Matt Phillips is a Running Injury Specialist & Video Gait Analyst at StrideUK & Studio57clinic in Sussex. You can follow Matt on Twitter: @sportinjurymatt

TARGET MUSCLES: Gluteus medius and maximus

SETS & REPS: 8 side steps (out & back) x 5

TEMPO: Slow and controlled

FREQUENCY: Include in your two strength sessions a week

If you experience pain when performing crab walks, get your technique  checked. Though there is no one optimum way of performing these, a sports therapist or physiotherapist will be able to find a version best suited to you. As always, if in any doubt get checked out.


Crab walks can be an excellent way to strengthen the glutes in a functional, weight bearing position. Using an appropriately tensioned resistance band,  keeping  the knees externally rotated works the glute maximus, whilst stepping outwards (abduction) against tension works the gluteus medius. By making sure the resistance band stays stretched  throughout the exercises, the glutes on both legs will get a thorough work out, so make sure you do not overdo these when starting out. Five trips out and back of approximately eight steps is generally enough to  let you know about it the next morning!



1 Place a resistance band just above the knees tight enough so  it stays up by itself. For most makes of resistance band, the colour  denotes the degree of tension. Your goal is to use a tension that causes fatigue by 8 steps. As you get stronger (i.e. when can do more than 5 x 8 steps) you will need to progress to a different colour band.





2 Open the legs to slightly wider than  hip width  apart and turn the feet outwards. Now stretch the band by rotating the thighs outwards, so that your knees are in line with your feet. In doing so, you should feel the glute muscles contract. Raise the arms to help counterbalance (or to hold a weight  if appropriate).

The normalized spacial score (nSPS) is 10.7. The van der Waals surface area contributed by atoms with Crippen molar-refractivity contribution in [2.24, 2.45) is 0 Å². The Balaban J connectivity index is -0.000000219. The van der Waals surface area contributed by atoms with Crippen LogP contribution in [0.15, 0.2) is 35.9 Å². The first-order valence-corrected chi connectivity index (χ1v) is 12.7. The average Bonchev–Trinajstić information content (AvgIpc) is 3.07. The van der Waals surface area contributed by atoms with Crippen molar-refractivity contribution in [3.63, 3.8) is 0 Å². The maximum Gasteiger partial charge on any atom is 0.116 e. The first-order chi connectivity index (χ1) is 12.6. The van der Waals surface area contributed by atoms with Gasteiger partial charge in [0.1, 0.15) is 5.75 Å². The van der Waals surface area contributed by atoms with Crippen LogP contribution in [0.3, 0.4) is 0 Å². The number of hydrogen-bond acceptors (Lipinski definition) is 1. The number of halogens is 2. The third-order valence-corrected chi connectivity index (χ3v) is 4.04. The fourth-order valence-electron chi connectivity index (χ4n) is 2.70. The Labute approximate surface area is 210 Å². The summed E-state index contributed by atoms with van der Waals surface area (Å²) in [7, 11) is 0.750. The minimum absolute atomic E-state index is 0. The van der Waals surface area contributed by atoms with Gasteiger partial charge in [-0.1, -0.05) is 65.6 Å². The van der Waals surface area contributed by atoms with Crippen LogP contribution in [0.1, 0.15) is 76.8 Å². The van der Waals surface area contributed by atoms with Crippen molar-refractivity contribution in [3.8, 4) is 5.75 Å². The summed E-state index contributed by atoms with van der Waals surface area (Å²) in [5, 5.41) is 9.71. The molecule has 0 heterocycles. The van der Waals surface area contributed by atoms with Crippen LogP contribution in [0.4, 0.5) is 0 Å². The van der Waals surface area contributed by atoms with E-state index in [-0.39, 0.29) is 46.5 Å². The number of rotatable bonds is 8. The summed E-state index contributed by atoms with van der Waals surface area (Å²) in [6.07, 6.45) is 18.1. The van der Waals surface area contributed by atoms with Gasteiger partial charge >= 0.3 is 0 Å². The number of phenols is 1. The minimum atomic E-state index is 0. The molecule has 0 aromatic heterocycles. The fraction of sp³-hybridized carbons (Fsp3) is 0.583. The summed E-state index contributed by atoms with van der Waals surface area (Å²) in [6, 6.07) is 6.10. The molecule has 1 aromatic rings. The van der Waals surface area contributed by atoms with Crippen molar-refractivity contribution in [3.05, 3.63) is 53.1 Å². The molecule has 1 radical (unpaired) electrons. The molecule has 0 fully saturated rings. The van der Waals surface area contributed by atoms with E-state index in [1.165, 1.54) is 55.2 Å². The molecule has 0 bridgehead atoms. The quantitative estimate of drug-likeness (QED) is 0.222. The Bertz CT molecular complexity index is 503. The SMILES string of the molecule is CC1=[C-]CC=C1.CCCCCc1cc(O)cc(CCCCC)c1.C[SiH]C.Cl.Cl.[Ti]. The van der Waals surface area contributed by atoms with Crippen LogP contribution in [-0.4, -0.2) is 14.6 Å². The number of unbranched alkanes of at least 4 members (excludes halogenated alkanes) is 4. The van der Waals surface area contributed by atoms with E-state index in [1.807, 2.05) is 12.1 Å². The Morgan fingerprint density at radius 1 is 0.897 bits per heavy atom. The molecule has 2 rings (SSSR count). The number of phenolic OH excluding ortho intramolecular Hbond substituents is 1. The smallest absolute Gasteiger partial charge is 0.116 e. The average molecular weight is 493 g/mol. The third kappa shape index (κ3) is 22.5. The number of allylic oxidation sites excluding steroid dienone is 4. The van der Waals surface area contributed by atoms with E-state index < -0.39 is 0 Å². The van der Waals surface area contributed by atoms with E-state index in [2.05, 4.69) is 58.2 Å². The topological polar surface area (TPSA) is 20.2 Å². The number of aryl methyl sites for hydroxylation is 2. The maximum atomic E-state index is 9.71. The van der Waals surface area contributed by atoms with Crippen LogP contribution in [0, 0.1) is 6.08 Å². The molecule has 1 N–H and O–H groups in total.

3 Keeping the knees rotated outwards and tension on the band, lower yourself into a slight squat position, sticking  your  bottom out behind you as if you were about to sit down.






4 Keeping your upper body still (imagine you were holding a tray of drinks), take a half step sideways against the resistance of the band. Make sure the other leg stays still, pushing out against the band.






5 Now take a half step inwards with the opposite leg, making sure that you do not step too far (the resistance band needs to stay tight).






6 Repeat this series of steps in a slow, controlled motion, ensuring the inner foot does not spring in, keeping tension in the band. When you have done eight steps in one direction, come back with the other leg leading. Aim for five, then increase distance or number.